Make no mistake. By itself, this is important and difficult reporting. Many science writers would argue it is their most important work. It is the script of human progress, the rough draft of the future. Even so, scientists themselves sometimes find reporters, in their rush to meet a deadline, insufficiently skeptical of new research.

A recent assessment of science and medical news stories, published in the Journal of the American Medical Association, assessed news coverage of research at scientific meetings. The investigators found that one-quarter of the research covered by the press never ended up getting published in a peer-reviewed journal, the most common measure of the actual importance of an experimental finding. In a separate study of news coverage published recently in the British Medical Journal, the researchers found that the strongest medical evidence was seldom considered newsworthy.

In too many newsrooms, there might be time to report the quick hits of scientific discovery, but not to probe the more complex debates over theory or regulatory policy or the role of business in research. Such reporting would likely bring readers into the contest of ideas, which in the end might have more effect on the way we think about the world we inhabit and our place in it.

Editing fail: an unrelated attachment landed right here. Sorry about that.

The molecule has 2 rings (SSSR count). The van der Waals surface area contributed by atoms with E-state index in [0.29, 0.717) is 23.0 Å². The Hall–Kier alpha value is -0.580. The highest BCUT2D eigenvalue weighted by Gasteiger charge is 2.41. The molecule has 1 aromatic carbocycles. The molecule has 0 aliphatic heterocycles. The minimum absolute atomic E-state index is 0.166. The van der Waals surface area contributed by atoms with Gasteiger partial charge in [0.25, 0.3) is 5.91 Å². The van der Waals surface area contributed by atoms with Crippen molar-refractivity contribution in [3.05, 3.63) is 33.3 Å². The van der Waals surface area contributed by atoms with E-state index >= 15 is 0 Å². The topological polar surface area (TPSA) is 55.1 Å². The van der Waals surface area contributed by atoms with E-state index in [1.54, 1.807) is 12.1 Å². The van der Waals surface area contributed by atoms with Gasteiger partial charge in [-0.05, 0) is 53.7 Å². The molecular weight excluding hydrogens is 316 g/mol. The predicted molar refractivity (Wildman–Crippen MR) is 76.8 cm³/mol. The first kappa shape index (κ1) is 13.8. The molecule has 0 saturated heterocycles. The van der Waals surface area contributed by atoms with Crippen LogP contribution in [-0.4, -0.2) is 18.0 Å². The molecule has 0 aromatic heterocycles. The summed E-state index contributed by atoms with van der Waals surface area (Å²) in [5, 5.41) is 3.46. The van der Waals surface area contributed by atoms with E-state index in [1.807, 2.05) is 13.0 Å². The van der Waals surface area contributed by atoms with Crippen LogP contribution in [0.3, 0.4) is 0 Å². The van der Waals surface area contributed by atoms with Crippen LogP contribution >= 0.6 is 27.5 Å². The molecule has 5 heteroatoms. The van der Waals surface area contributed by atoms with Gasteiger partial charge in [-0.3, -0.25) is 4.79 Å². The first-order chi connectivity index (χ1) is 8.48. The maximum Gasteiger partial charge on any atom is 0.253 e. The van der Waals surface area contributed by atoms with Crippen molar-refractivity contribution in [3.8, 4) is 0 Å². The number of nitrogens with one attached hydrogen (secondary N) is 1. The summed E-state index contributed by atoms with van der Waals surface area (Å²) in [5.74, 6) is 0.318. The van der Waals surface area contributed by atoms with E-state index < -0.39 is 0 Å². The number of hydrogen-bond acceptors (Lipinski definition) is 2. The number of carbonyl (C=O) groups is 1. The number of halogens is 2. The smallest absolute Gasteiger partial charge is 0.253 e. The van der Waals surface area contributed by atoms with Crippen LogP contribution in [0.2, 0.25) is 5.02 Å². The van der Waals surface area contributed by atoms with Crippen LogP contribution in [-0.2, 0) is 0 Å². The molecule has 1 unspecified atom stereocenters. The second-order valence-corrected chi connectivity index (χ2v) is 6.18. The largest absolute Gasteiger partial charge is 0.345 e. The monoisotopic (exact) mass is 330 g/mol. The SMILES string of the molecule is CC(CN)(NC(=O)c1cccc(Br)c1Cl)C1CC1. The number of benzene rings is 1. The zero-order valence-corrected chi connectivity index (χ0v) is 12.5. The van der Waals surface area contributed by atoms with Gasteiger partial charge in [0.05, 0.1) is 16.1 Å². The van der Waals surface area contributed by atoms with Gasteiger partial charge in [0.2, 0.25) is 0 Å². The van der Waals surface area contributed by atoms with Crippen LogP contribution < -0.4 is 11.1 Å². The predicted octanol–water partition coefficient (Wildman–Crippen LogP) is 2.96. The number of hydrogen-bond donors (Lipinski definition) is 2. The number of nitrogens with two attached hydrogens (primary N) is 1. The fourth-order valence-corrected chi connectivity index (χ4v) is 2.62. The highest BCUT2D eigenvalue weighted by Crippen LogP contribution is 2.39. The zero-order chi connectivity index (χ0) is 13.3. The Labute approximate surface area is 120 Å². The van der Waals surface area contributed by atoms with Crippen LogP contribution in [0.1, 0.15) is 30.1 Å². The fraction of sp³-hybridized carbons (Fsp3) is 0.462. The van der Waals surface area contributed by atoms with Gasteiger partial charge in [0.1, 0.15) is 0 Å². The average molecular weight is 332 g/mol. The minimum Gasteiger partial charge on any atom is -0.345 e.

More than ever, the effects of science in public life have become pervasive, even as the political influence of scientists themselves has waned. Consider the esoteric research making today’s headlines: the search for the biological roots of behavior, the conundrums of string theory, the chemistry of climate change, the discovery of planets far beyond our own solar system, the creation of animals with human genes, and homemade infectious viruses. These laboratory innovations are setting the stage for challenges and dilemmas we cannot easily foresee. Yet most legislators who must grapple with human cloning, genome sequencing, and embryonic stem cells can barely cope with the simplest concepts of pure science. Like the citizens whose taxes underwrite research grants and who bear the social costs of science, they learn much of what they know about new research and its implications through the media.